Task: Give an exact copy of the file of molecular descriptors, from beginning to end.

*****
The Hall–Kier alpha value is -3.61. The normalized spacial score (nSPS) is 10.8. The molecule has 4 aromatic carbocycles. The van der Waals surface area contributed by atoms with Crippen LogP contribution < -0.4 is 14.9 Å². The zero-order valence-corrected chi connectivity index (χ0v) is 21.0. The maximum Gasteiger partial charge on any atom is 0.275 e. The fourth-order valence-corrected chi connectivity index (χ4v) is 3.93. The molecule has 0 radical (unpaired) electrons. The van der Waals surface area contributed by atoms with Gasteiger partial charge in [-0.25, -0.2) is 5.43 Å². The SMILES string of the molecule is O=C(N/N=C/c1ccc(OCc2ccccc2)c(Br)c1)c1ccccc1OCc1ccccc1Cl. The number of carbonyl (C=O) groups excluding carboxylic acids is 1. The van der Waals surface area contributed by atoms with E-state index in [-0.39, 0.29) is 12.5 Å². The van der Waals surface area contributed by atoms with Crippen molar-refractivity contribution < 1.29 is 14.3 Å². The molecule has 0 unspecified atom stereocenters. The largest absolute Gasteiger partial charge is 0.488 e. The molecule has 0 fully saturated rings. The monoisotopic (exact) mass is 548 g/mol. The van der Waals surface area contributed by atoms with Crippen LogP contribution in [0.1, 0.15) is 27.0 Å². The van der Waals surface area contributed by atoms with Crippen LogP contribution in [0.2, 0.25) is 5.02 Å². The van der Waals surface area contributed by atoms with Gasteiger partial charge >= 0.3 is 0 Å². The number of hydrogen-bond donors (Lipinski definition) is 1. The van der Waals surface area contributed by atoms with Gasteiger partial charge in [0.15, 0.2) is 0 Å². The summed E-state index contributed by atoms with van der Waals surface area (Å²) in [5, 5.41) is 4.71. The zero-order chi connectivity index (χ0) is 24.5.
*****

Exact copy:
The Hall–Kier alpha value is -3.61. The normalized spacial score (nSPS) is 10.8. The molecule has 4 aromatic carbocycles. The van der Waals surface area contributed by atoms with Crippen LogP contribution < -0.4 is 14.9 Å². The zero-order valence-corrected chi connectivity index (χ0v) is 21.0. The maximum Gasteiger partial charge on any atom is 0.275 e. The fourth-order valence-corrected chi connectivity index (χ4v) is 3.93. The molecule has 0 radical (unpaired) electrons. The van der Waals surface area contributed by atoms with Gasteiger partial charge in [-0.25, -0.2) is 5.43 Å². The SMILES string of the molecule is O=C(N/N=C/c1ccc(OCc2ccccc2)c(Br)c1)c1ccccc1OCc1ccccc1Cl. The number of carbonyl (C=O) groups excluding carboxylic acids is 1. The van der Waals surface area contributed by atoms with E-state index in [-0.39, 0.29) is 12.5 Å². The van der Waals surface area contributed by atoms with Crippen molar-refractivity contribution < 1.29 is 14.3 Å². The molecule has 0 unspecified atom stereocenters. The largest absolute Gasteiger partial charge is 0.488 e. The molecule has 0 fully saturated rings. The monoisotopic (exact) mass is 548 g/mol. The van der Waals surface area contributed by atoms with Crippen LogP contribution in [0.1, 0.15) is 27.0 Å². The van der Waals surface area contributed by atoms with Crippen LogP contribution in [0.2, 0.25) is 5.02 Å². The van der Waals surface area contributed by atoms with Gasteiger partial charge >= 0.3 is 0 Å². The number of hydrogen-bond donors (Lipinski definition) is 1. The van der Waals surface area contributed by atoms with Gasteiger partial charge in [0.15, 0.2) is 0 Å². The summed E-state index contributed by atoms with van der Waals surface area (Å²) in [5, 5.41) is 4.71. The zero-order chi connectivity index (χ0) is 24.5.